Hozuki's Coolheadedness

I can’t help but chuckle as I open the first page of Hozuki’s Coolheadedness manga.

“This manga is a work of fiction, but hell might actually exist. Be cautious of how you act during life.”

It’s not surprising about the manga being a work of fiction because pretty much all manga will have that sort of warning. But to tell us to watch our behavior when we’re still alive is a rather refreshing disclaimer.

That alone is enough to give me the stamp of approval for this manga.

In case you’re wondering, Hozuki’s Coolheadedness is also known as Hozuki no Reitetsu in Japanese.

What Hozuki’s Coolheadedness is all about

Here’s the book description that I got from Bookwalker.

In the afterlife, there exists Heaven and Hell. Hell consists of the Eight Greater Hells and the Eight Cold Hells, which are further divided into 272 subdivisions. Spearheading the seemingly endless, multifarious affairs in this gargantuan Hell is but one Fierce God, King Enma’s first aide, Hozuki. Between this cool-headed sadist and his colorful band of peers, every day is a riot in Hell! And though this book might make Hell seem like a happening place, please try to behave during life!

What attracted me to this manga

Not going to lie here that the depiction of hell is a rather interesting thing to me. And the fact that I enjoyed watching the anime is also another reason that got me to read this manga.

How can I say no when the manga has finally licensed in English? Sure, the English version of the manga aren’t that many as I write this. But it doesn’t stop me from keeping on reading this manga.

What makes Hozuki’s Coolheadedness worth reading

Well, the manga itself is funny considering that it loves to poke fun on life and also the pop culture in Japan.

Does it sound like Sayonara Zetsubou Sensei in many ways? Yes, it sure does.

But unlike the jokes in Sayonara Zetsubou Sensei, most of the jokes in Hozuki’s Coolheadedness are still something that you can relate to even if you don’t know much about the current issues and the pop culture in Japan.

For one, the issue about not taking a paid vacation. This issue isn’t just unique to Japan only. It’s pretty much a global thing if you ask me.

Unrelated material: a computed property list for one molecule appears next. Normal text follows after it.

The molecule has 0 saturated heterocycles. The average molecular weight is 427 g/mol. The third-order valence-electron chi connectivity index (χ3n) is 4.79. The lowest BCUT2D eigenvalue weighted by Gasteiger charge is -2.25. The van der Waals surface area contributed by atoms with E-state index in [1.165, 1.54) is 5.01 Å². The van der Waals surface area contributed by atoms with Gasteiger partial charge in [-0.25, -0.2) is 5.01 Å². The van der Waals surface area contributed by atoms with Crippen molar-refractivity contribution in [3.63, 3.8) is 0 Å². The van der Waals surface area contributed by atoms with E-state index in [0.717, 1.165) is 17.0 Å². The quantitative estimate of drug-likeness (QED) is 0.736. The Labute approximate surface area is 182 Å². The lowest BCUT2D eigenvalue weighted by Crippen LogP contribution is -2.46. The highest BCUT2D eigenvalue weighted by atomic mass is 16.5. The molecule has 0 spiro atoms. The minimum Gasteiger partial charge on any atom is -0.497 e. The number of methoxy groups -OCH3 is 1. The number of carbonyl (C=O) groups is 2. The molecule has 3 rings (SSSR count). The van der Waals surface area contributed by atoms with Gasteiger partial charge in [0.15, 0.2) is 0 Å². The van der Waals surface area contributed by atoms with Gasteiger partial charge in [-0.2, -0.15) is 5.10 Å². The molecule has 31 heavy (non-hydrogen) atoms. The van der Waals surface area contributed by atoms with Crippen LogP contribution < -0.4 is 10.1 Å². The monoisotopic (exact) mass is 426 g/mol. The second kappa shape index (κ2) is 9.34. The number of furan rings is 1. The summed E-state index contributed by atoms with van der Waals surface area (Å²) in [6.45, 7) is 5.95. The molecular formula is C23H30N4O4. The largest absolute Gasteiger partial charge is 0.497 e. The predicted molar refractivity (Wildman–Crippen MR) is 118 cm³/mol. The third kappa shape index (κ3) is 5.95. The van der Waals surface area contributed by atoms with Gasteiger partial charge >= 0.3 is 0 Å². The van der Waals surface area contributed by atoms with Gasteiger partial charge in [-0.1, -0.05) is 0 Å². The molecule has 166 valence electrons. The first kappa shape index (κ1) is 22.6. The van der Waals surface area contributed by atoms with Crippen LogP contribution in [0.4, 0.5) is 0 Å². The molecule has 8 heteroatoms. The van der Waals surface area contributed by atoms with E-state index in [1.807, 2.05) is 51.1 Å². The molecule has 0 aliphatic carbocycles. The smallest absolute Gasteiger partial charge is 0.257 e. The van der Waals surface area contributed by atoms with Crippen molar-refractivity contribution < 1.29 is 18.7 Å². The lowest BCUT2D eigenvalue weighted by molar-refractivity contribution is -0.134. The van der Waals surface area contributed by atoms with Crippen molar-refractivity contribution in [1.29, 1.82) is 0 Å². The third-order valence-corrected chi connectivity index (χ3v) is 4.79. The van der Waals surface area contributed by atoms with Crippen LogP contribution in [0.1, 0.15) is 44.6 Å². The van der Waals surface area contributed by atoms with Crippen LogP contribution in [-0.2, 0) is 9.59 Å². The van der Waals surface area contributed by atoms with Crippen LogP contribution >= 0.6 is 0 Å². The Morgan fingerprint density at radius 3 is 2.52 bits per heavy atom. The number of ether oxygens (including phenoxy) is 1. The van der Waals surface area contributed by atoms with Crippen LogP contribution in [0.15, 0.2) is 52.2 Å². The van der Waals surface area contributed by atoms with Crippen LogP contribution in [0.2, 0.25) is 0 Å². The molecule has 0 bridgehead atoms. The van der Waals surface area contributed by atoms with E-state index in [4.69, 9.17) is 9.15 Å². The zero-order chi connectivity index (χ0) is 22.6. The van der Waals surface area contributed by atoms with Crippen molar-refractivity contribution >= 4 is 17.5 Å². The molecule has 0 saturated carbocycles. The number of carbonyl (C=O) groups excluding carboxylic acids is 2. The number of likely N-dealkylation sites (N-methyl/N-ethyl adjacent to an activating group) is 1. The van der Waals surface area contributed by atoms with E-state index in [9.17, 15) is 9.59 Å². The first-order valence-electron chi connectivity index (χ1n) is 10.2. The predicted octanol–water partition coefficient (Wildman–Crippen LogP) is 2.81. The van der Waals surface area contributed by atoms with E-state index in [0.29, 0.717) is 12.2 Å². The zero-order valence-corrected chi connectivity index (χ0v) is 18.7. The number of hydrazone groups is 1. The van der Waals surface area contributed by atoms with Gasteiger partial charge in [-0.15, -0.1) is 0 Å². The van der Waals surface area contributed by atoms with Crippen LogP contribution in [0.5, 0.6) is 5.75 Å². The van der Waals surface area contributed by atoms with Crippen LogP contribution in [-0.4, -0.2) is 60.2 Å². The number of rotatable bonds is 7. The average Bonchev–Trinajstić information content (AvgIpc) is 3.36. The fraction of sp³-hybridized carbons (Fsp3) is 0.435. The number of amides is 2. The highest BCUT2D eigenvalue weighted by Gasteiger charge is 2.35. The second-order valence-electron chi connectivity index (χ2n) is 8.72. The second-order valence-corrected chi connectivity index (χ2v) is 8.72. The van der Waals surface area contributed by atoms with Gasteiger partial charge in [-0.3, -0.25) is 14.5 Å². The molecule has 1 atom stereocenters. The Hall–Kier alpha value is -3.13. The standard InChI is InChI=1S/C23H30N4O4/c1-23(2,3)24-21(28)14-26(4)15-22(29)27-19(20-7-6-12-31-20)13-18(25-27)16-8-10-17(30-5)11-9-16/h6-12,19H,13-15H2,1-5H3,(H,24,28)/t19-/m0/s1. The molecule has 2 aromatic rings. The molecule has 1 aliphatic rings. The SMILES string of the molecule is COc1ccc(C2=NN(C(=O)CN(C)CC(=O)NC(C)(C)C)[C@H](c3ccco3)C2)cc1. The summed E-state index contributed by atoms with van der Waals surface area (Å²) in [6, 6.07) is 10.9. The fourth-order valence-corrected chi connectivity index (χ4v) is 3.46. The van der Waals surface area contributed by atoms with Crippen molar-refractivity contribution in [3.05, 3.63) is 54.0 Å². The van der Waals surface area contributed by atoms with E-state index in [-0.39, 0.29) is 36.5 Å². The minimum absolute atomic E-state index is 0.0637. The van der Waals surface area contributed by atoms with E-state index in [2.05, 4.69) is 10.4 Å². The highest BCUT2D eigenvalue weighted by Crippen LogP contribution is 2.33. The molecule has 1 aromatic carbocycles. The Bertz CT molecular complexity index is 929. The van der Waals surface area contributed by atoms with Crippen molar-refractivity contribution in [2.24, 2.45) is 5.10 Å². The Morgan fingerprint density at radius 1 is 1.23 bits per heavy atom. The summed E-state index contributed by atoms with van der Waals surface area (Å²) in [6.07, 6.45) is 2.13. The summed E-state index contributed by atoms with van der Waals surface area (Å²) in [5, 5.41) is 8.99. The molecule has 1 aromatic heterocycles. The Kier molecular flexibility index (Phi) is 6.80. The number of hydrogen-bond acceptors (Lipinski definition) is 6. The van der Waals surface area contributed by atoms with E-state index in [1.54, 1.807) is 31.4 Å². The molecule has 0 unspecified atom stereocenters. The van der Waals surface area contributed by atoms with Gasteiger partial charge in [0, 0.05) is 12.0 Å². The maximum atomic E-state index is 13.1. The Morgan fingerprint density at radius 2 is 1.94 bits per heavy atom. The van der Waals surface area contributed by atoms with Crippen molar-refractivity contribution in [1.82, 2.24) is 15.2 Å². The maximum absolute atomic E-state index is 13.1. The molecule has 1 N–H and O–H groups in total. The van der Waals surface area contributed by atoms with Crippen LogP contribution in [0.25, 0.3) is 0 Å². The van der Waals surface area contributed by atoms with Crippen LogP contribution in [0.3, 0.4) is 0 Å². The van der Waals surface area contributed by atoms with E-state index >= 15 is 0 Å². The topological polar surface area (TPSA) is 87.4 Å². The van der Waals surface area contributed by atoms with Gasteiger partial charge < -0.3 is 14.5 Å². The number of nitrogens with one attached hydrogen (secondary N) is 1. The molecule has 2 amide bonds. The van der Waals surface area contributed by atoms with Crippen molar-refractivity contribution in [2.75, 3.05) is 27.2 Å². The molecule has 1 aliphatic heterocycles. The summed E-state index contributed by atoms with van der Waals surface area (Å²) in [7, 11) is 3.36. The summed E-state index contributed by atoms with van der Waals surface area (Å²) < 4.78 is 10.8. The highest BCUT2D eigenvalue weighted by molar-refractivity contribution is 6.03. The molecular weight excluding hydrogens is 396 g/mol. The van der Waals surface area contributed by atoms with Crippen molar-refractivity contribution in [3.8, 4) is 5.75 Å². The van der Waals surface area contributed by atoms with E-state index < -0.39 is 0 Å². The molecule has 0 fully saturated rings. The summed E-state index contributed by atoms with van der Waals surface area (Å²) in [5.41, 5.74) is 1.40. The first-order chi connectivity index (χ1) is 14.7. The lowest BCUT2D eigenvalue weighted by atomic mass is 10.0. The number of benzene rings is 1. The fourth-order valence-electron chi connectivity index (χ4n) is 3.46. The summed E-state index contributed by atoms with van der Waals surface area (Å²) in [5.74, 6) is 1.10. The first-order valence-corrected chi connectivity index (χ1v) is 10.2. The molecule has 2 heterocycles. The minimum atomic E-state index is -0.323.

And the fact that the conversations are taking place in the usual place like cafes and restaurants in hell makes things a whole lot different too.

That alone is already funny enough. Who would have thought that the demons would know about it, let alone caring about it, right?

We always assume that those who live in the afterlife are living in isolation. But that doesn’t seem to be the case based on the flow of information.

And the way they see things from the demon’s perspective will make you chuckle too since you’re probably wondering about the same thing as a human.

What I didn’t expect when I read the manga

To be honest, I never thought that managing hell isn’t that much different from…managing government office.

Yes, that seems like a strange comparison. But that’s how the hell management is being depicted in the manga, with Hozuki and the rest of them are acting more like a public servant. They need to be sure that the whole process goes smoothly for the dead.

And let’s not forget how much these demons know about everything hip and trendy in the living world. I can’t help but think that there’s not much distinction between the living world and the afterlife.

They even watch the same show as the one in the living world too even though they have their own version of the TV broadcast. To think that they have something like that in the hell is rather fascinating to me.

Perhaps it’s because I never thought the afterlife to be depicted that way. But I still find it fascinating.

Who should read this manga

If you’re looking for something similar to Sayonara Zetsubou Sensei and you don’t mind much about how hell is being depicted here, then this manga is perfect for you.

Since the manga goes another notch by blending the Japanese folklores and the historical figures from the Chinese and Japanese history, it can be a bit hard to grasp if you’re not familiar with any of these.

But a simple translation and the author’s note at the end of the manga can help you with understanding the folklores and those historical figures. It’s just that it’s not as massive as the one in Sayonara Zetsubou Sensei.

Where to buy Hozuki’s Coolheadedness manga

It’s too bad that the English version of the manga is only a available in digital format. If you’re interested in buying the manga, you can buy the manga right here on Amazon:

Buy Hozuki’s Coolheadedness Vol.1 on Amazon

Can’t buy the manga on Amazon? You can also buy the manga on Bookwalker too:

Buy Hozuki’s Coolheadedness Vol.1 on Bookwalker

Want to buy the manga in Japanese? You can buy the manga right here on CDJapan:

Buy Hozuki no Reitetsu Vol.1 manga on CDJapan

Keep in mind that the manga doesn’t have furigana. It’s because of this reason that I didn’t buy the manga in Japanese. My Japanese isn’t fluent enough to read kanji without any furigana at all.

Over to you

What do you think about Hozuki’s Coolheadedness? Are you interested in giving the manga a try after reading about it on my blog? Let me know in the comment below.

P.S Just to let you know that I’m currently running a special promotion for my books where you can get less than $4 on any of my books on Smashwords. This special promotion will only be until May 31st, 2020. If you’re interested in getting any of my books, you can get it right here:

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